4. The Roots Ft. Erykah Badu & Eve

~ “You Got Me”

You Got Me

By 1999 the legendary Roots crew had already released three well-received LPs, but it was Things Fall Apart‘s Grammy award-winning single “You Got Me” that lifted the band to their first gold album plaque. The track was an alliance of several musical talents: Black Thought and Eve’s rhymes, The Roots’ instrumentation, Erykah Badu’s vocals, and Scott Storch and Jill Scott’s songwriting. The Philadelphia natives added to the reverence of “You Got Me” when they brought out Erykah and Jill to perform a psychedelic rendition of the song on Dave Chappelle’s Block Party.

3. Jay Z Ft. Alicia Keys

~ “Empire State Of Mind”

Empire

“I’m the new Sinatra” rapped Jay Z on “Empire State of Mind”. Those words from Jay’s duet with Alicia Keys turned out to not be just boastful rhymes. The Blueprint 3 track replaced Ol’ Blue Eye’s “New York, New York” as the unofficial anthem for New York City. Keys’ hypnotic hook had listeners from ever corner of the globe singing about their love for the Big Apple. After securing 11 number one albums throughout his career, “Empire State of Mind” also became Jigga’s first #1 single as a lead artist.

2. Nas Ft. Lauryn Hill

~ “If I Ruled The World (Imagine That)”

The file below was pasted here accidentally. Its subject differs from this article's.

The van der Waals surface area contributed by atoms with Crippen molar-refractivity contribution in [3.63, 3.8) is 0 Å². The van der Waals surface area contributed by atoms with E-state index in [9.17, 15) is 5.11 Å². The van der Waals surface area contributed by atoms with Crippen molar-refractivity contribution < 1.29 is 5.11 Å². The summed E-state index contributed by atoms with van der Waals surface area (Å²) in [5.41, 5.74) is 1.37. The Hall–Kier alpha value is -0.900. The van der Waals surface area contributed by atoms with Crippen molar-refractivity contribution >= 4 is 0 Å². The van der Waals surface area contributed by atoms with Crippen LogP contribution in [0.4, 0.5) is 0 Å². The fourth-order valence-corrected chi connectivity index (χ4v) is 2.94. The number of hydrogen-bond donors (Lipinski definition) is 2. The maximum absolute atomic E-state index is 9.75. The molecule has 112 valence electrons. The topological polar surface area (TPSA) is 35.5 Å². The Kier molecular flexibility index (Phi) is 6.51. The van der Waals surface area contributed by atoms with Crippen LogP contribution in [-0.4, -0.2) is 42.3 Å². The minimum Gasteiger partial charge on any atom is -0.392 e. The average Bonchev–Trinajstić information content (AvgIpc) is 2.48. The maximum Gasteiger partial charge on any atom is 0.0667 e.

If I Ruled The World

When Nas decided to ponder what life would be like he if controlled the planet, he enlisted a then relatively unknown singer/rapper/actress named Lauryn Hill to sing the Kurtis Blow inspired chorus. The connection of the Queens emcee and the Jersey vocalist created a historic collaboration that elevated Nas to a mainstream artist. Ironically, “If I Ruled The World” became Nas’ first single to have a global impact and cemented the It Was Written creator as one of the monarchs of Hip Hop.

1. Method Man Ft. Mary J. Blige

~ “I’ll Be There for You/You’re All I Need to Get By”

Method

The Wu-Tang Clan was introduced on Enter The Wu-Tang (36 Chambers) as a hard-core collective of rappers influenced by martial arts movies and Five Percenter philosophy, so when Method Man released a second version of his Tical track “All I Need” featuring Mary J. Blige, a softer side of the Wu was put on display. Thanks in part to MJB’s soulful interpolation of Marvin Gaye and Tammi Terrell’s “You’re All I Need to Get By”, the Meth and Mary remix is considered one of the greatest Hip Hop love songs of all time.

What’s also impressive about the “I’ll Be There for You/You’re All I Need to Get By” remix is the fact that while it contained more radio friendly production, Method Man’s lyrics still contained his trademark Nation of Gods and Earths perspective. Mainstream fans, made familiar with the song from its play on pop stations and MTV, were rapping “I can be your Sun, you can be my Earth/Resurrect the God through birth” not even knowing they were repeating ideas manifested by the Five-Percent Nation.

The “All I Need” remix is an undeniable classic that garnered Method Man and Mary J Blige both commercial success and critical acclaim. The song was one of the biggest hits of 1995 peaking at #3 on Billboard’s Hot 100 and reaching the pinnacle of the R&B and Rap Singles charts. It also won the 1996 Grammy award for Best Rap Performance by a Duo or Group. Nearly two decades later Johnny Blaze and Queen Mary’s “I’ll Be There for You/You’re All I Need to Get By” still represents the crowning achievement every other R&B/Rap collaboration hopes to match.